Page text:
"What big eyes you have-too bad you'll want to gouge them out after this."
“Hoodwinked” is Harvey and Bob Weinstein’s first stab at the lucrative CGI-animation market and if the end results are any indication, they should probably just give it up altogether and stick with their typical slate of adult-themed films.Freely ripping off the likes of the “Shrek” films and the old “Fractured Fairy Tales” that used to appear on “Bullwinkle,” the film opens at the climax of the story of “Little Red Riding Hood”–a confrontation involving a suspicious Red (Anne Hathaway), a disguised Wolf (Patrick Warburton), a hidden-away Granny (Glenn Close) and a clueless woodsman (Jim Belushi).The cops arrive and decide that it is an open-and-shut case that implicates the Wolf as the elusive Goody Bandit, a mysterious figure who has been stealing the secret recipes of all the snack bars in the woods. However, bon vivant frog Nick (David Ogden Stires), a cross between Nick Charles, Hercule Poirot and Kermit, comes along and begins questioning the group himself. Inevitably, we are treated to a “Rashomon”-like structure in which nothing is as it seems and events can carry wildly different meanings depending on who is telling the tale.
At least that is how I think I remember it. Frankly, I was too busy being distracted by all of the enormous and obvious problems with the film. For starters, it is one of the uglier-looking animated films–CGI or otherwise–to come along in a long time–all the characters have a weirdly glassy look to them that resembles a top-of-the-line video game from a system at least two platforms removed from the state of the art. (Having watched the film for the first time on home video, I even sat through a second showing in a theater just to make sure that I didn’t have a faulty disc.) Call me nutty, but if an animated film does nothing else, it should at least be visually interesting. This one, by comparison, just looks faintly repulsive from beginning to end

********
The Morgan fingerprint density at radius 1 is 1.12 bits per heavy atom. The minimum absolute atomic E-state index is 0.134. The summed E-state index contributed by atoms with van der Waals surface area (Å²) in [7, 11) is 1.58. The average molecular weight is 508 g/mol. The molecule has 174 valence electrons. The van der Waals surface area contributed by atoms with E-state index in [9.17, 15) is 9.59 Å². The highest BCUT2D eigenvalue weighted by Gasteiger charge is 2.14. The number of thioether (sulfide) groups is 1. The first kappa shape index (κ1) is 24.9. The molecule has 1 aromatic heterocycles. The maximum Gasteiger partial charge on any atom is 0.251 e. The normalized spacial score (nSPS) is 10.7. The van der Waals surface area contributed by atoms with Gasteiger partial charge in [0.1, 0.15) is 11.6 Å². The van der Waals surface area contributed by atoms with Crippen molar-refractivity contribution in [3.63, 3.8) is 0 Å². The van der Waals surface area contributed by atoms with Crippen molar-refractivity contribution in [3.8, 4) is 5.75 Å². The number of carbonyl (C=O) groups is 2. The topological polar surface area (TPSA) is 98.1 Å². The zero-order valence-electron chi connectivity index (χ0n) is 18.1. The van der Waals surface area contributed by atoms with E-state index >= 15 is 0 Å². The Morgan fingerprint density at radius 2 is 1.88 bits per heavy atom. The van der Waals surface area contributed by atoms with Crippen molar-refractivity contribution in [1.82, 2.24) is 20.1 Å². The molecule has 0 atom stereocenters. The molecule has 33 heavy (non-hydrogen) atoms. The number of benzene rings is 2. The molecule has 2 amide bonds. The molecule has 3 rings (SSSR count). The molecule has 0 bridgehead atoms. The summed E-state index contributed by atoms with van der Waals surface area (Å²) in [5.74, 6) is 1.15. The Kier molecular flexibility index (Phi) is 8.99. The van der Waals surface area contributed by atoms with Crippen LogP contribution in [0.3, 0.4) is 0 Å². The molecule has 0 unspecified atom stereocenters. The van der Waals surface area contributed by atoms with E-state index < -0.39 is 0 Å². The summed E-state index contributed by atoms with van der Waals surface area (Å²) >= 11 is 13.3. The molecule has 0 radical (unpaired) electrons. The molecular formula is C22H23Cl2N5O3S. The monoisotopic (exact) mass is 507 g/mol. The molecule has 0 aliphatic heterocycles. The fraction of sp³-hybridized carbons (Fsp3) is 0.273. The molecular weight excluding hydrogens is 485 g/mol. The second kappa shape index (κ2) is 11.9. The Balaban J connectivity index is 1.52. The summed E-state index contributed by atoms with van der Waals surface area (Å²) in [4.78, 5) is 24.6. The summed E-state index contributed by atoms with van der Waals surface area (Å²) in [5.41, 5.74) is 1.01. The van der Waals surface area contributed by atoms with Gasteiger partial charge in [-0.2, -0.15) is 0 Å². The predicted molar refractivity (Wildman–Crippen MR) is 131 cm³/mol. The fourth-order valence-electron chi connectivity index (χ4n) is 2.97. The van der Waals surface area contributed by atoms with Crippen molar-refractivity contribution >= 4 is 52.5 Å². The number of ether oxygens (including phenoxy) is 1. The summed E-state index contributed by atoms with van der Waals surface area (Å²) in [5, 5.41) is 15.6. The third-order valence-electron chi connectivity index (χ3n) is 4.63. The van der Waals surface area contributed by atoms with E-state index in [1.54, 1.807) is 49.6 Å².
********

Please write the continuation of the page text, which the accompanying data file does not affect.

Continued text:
Another annoyance is the film’s attempts to out-“Shrek” “Shrek” by using the subversion of classic fairy tales as the basis of its humor. The problem is that pretty much all of the best jokes to be miled from that premise were already told in “Shrek” (as anyone who saw “Shrek 2" can attest) and the attempts here come up short by comparison. Red (voiced by an obviously no-longer-little Hathaway) is a martial-arts expert. Granny is a wacky extreme-sports enthusiast and another character suffers from a curse in which he can only communicate through song. Look, I’m not asking for cutting-edge humor here but if there is a joke here that hasn’t been seen in a funnier context somewhere else, I must have somehow overlooked it.As a 10-minute short before the feature presentation, “Hoodwinked” might have been a mildly amusing diversion. However, clocking in at about eight times that length, this is an excruciating exercise that is liable to have most children (and not a few adults) squirming in their seats out of boredom long before it finally comes to a merciful end.